Leading from the front: responding with urgency to the climate emergency
Representatives of the least developed countries, grassroots community organisations and climate action leaders attended an IIED-organised series of high-level debates during London Climate Action Week in July.
During London Climate Action Week, least developed countries’ representatives, grassroots community organisations and climate action leaders explored collaborating to achieve rapid societal change.
In the last year, the Intergovernmental Panel on Climate Change (IPCC) issued a stark warning of the impacts that exceeding 1.5°C will have for the world, particularly for the poorest members of society, and more recently the Intergovernmental Science-Policy Platform on Biodiversity and Ecosystem Services (IPBES) raised the alarm that more than one million species face imminent extinction if urgent action is not taken to protect nature.
The least developed countries (LDCs) are the 47 poorest countries that will be worst affected by climate impacts. Rather than seeing themselves as victims, they intend to show the world what is possible with real commitment.
The LDCs are collaborating with progressive voices from across the globe to explore how rapid change across societies in the developed and developing world can be achieved – whether national and local governments, international and multilateral institutions, private sectors actors, social movements or local communities.
On Monday, 1 July during London Climate Action Week, a series of high-level debates were held to explore these issues with representatives of the LDCs, grassroots community organisations and climate action leaders.
Date: Monday, 1 July,
Venue: The Willis Building, 51 Lime Street, London EC3M 7NP (more details about the Willis Building)
1-2.20pm: Responding with urgency to the climate emergency
We need to urgently strive towards a fossil-fuel free society by 2050, bending the curve of global emissions by 2020 and rapidly reducing emissions thereafter. The world’s LDCs and poorest communities have contributed the least to the climate emergency but will suffer the most from its effects. It is therefore imperative that actions to help communities adapt and build resilience to the impacts of climate are implemented, alongside actions to reduce emissions.
LDCs and social movements from the poorest communities are emerging as champions in the fight against climate change. This session will discuss the implications of the IPCC Special Report on 1.5°C and explore the bold visions for urgent ambitious action that different actors – including LDCs, cities, citizens and local communities at the frontline of climate change – are taking to build a fair, sustainable and resilient future.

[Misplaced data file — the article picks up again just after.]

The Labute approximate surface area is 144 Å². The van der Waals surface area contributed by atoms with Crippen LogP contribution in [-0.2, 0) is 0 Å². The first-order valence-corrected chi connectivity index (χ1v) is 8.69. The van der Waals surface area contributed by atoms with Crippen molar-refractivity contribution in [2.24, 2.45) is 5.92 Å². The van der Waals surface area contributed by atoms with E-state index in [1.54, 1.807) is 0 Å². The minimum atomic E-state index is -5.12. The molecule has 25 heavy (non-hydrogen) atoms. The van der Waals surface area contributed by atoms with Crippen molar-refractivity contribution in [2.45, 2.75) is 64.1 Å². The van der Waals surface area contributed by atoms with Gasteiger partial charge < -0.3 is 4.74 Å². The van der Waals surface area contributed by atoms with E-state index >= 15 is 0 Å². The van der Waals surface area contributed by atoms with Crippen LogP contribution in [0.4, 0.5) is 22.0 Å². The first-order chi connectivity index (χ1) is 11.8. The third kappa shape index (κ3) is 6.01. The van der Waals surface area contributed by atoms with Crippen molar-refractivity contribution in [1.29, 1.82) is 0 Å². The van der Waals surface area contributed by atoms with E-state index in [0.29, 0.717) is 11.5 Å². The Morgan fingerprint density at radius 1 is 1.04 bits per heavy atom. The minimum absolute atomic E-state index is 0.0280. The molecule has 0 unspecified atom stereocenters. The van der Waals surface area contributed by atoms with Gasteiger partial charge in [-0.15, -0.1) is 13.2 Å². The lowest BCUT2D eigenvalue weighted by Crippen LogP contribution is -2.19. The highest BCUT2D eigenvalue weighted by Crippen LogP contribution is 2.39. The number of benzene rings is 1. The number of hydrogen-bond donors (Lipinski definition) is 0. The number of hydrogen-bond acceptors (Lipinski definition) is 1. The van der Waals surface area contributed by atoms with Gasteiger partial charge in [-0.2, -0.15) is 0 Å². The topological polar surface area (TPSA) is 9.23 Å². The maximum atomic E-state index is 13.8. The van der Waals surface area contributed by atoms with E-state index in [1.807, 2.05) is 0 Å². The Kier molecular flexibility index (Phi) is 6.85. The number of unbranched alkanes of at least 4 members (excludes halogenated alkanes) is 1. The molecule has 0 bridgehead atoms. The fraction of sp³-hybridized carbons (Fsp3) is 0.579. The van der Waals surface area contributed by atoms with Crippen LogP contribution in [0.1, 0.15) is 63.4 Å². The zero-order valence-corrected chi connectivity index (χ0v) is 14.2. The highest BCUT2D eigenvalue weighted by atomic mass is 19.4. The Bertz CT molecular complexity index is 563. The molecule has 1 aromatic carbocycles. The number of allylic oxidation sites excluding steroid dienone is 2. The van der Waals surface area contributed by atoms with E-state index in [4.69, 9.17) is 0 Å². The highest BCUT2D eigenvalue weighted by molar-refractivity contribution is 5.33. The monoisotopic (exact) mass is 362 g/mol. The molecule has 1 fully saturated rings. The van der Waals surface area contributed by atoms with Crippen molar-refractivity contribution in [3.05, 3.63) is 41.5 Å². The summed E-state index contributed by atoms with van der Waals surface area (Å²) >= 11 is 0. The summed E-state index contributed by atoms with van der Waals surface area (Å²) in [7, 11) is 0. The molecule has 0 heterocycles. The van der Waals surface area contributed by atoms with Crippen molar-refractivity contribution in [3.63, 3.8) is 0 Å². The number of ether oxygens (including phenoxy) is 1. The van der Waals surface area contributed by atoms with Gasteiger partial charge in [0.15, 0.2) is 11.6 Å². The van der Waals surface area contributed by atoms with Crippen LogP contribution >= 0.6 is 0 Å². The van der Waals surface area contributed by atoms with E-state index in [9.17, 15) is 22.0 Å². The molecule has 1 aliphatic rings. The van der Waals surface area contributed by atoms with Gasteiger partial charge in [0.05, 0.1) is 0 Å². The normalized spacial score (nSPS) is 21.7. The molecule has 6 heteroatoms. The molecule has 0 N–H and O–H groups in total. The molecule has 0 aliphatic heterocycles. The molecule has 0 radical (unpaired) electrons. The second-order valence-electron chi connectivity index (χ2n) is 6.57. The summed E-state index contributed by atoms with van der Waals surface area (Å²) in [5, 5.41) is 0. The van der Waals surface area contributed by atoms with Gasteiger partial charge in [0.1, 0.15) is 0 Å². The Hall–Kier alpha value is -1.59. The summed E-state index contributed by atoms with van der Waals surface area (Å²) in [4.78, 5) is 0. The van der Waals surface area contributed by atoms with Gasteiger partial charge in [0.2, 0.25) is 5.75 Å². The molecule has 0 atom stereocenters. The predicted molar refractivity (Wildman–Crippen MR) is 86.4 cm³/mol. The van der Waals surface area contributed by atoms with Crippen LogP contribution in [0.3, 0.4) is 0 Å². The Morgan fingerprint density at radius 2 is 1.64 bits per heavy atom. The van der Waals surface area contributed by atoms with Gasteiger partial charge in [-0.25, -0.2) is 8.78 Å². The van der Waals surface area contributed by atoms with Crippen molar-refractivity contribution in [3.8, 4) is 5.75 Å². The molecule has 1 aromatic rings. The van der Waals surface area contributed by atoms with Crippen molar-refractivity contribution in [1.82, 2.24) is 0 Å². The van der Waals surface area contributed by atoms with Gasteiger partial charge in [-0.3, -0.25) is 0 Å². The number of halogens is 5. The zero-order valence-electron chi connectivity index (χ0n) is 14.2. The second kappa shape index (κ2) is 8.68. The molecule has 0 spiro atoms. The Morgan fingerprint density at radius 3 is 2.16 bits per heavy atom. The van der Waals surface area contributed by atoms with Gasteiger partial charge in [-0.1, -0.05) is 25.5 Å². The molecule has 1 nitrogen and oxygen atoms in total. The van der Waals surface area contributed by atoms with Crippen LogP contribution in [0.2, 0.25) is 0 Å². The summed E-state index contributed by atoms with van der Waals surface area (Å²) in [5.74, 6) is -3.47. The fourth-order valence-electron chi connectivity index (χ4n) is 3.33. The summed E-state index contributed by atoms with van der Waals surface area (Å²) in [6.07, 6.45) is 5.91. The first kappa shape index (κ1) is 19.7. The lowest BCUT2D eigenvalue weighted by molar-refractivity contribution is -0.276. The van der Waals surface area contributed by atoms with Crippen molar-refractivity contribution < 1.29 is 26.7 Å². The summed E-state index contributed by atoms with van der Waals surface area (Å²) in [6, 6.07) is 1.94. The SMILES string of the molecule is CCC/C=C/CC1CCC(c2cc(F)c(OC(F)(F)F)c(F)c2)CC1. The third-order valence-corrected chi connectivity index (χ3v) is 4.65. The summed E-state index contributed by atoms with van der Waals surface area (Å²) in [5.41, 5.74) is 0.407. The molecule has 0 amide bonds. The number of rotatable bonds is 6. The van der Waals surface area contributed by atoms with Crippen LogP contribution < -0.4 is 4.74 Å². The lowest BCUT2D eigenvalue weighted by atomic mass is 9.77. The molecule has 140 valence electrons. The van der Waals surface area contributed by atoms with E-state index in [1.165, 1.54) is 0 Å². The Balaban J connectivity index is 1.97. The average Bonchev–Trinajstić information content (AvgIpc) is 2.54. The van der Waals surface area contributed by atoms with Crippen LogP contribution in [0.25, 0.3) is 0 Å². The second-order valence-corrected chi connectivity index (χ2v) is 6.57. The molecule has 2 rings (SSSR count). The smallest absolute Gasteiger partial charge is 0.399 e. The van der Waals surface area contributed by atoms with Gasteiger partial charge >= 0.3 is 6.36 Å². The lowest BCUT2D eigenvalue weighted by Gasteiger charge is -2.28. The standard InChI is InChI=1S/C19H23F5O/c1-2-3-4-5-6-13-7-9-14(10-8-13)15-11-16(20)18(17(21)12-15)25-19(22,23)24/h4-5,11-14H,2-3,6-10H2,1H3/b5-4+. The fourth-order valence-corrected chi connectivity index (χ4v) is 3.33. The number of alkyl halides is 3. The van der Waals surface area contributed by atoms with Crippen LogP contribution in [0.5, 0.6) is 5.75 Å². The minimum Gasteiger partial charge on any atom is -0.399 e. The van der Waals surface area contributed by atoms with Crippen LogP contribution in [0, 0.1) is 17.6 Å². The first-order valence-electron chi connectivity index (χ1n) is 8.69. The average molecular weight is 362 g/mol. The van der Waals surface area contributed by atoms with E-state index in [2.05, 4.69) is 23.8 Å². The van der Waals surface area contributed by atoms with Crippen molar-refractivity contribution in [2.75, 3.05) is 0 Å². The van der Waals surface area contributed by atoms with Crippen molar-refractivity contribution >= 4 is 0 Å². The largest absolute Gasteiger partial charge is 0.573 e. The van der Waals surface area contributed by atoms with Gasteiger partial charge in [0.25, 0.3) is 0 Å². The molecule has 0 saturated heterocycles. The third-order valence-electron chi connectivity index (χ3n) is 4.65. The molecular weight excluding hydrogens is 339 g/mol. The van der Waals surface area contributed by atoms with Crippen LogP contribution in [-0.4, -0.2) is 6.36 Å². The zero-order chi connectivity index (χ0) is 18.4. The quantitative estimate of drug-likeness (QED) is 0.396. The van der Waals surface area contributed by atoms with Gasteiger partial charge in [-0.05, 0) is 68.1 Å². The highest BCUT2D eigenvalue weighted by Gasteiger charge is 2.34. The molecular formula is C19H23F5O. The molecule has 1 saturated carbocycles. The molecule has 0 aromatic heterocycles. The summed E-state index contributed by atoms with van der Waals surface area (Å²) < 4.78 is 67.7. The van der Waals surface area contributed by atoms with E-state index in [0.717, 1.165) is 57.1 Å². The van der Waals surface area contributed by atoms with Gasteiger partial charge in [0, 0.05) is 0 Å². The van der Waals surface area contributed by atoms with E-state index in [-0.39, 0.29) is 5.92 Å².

- Myles Allen, Professor of Geosystem Science and Head of the Climate Dynamics Group, University of Oxford
- H.E. Mr Lamin Dibba, Ministry of Environment, Climate Change and Natural Resources, The Gambia
- Emma Boyd, UK Commissioner to the GCA and Chair of the UK Environment Agency
- Violet Shivutse, Director of Shibuye Community Health Workers and Chair of Huairou Commission Governing Council
- Youth representative, Extinction Rebellion
The panel and Q&A was chaired by Andrew Norton, Director, IIED.
2.20-2.40pm: Coffee break
2.40-4pm: Financing urgent ambition
International public and private climate finance is failing to help those most impacted by the climate emergency, especially those living in LDCs and Small Island Developing States (SIDS). Despite the needs of the world’s poorest communities in LDCs they receive only 18% of international public climate finance and negligible private investment.
Communities living in LDCs and SIDS at the frontline of climate change should be empowered to benefit from not just from the billions but trillions of investment. Change needs to go from the incremental to exponential, catalysed by fundamental reform in how climate finance is delivered. In this the poorest nations and communities will be enabled to take the lead in adapting to the impact of climate change and developing low-carbon economies. This session set out the solutions for delivering equitable climate finance, getting 'money where it matters', to communities at the frontiers of ambitious climate action.
- Hon. Sam. M. Cheptoris, Minister, Ministry of Water and Environment, Uganda
- Tixon T. Nzunda, Permanent Secretary, Presidents office for regional and local government (PO-RALG), Tanzania
- Beth Chitekwe Biti, Deputy Manager, SDI
- Farayi Madziwa, Coordinator of the Readiness Programme, Adaptation Fund
- Simon Young, Strategic Advisor to the Capital, Science and Policy Practice, Willis Towers Watson and President and Principal Consultant of GeoSY Ltd.
- Ms Sabera Khan, REEEP - Investing in Clean Energy Markets
This panel was chaired by Deon Nel, CEO, Global Resilience Partnership